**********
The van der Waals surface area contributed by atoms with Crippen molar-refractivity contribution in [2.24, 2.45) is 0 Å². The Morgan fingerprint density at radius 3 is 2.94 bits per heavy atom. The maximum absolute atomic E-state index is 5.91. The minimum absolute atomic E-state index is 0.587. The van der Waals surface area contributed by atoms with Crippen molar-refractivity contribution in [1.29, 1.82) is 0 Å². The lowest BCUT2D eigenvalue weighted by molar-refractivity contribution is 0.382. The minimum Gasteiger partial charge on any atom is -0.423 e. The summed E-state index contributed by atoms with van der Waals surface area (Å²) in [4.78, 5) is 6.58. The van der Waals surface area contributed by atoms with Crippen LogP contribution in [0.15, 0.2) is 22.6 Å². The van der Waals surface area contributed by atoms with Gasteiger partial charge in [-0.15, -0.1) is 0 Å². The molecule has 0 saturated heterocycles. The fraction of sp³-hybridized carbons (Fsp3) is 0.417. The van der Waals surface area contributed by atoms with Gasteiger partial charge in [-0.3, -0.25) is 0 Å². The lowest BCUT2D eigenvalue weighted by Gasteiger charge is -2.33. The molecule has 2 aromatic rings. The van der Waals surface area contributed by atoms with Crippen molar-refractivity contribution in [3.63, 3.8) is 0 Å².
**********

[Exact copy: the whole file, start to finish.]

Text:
The van der Waals surface area contributed by atoms with Crippen molar-refractivity contribution in [2.24, 2.45) is 0 Å². The Morgan fingerprint density at radius 3 is 2.94 bits per heavy atom. The maximum absolute atomic E-state index is 5.91. The minimum absolute atomic E-state index is 0.587. The van der Waals surface area contributed by atoms with Crippen molar-refractivity contribution in [1.29, 1.82) is 0 Å². The lowest BCUT2D eigenvalue weighted by molar-refractivity contribution is 0.382. The minimum Gasteiger partial charge on any atom is -0.423 e. The summed E-state index contributed by atoms with van der Waals surface area (Å²) in [4.78, 5) is 6.58. The van der Waals surface area contributed by atoms with Crippen LogP contribution in [0.15, 0.2) is 22.6 Å². The van der Waals surface area contributed by atoms with Gasteiger partial charge in [-0.15, -0.1) is 0 Å². The molecule has 0 saturated heterocycles. The fraction of sp³-hybridized carbons (Fsp3) is 0.417. The van der Waals surface area contributed by atoms with Gasteiger partial charge in [-0.3, -0.25) is 0 Å². The lowest BCUT2D eigenvalue weighted by Gasteiger charge is -2.33. The molecule has 2 aromatic rings. The van der Waals surface area contributed by atoms with Crippen molar-refractivity contribution in [3.63, 3.8) is 0 Å².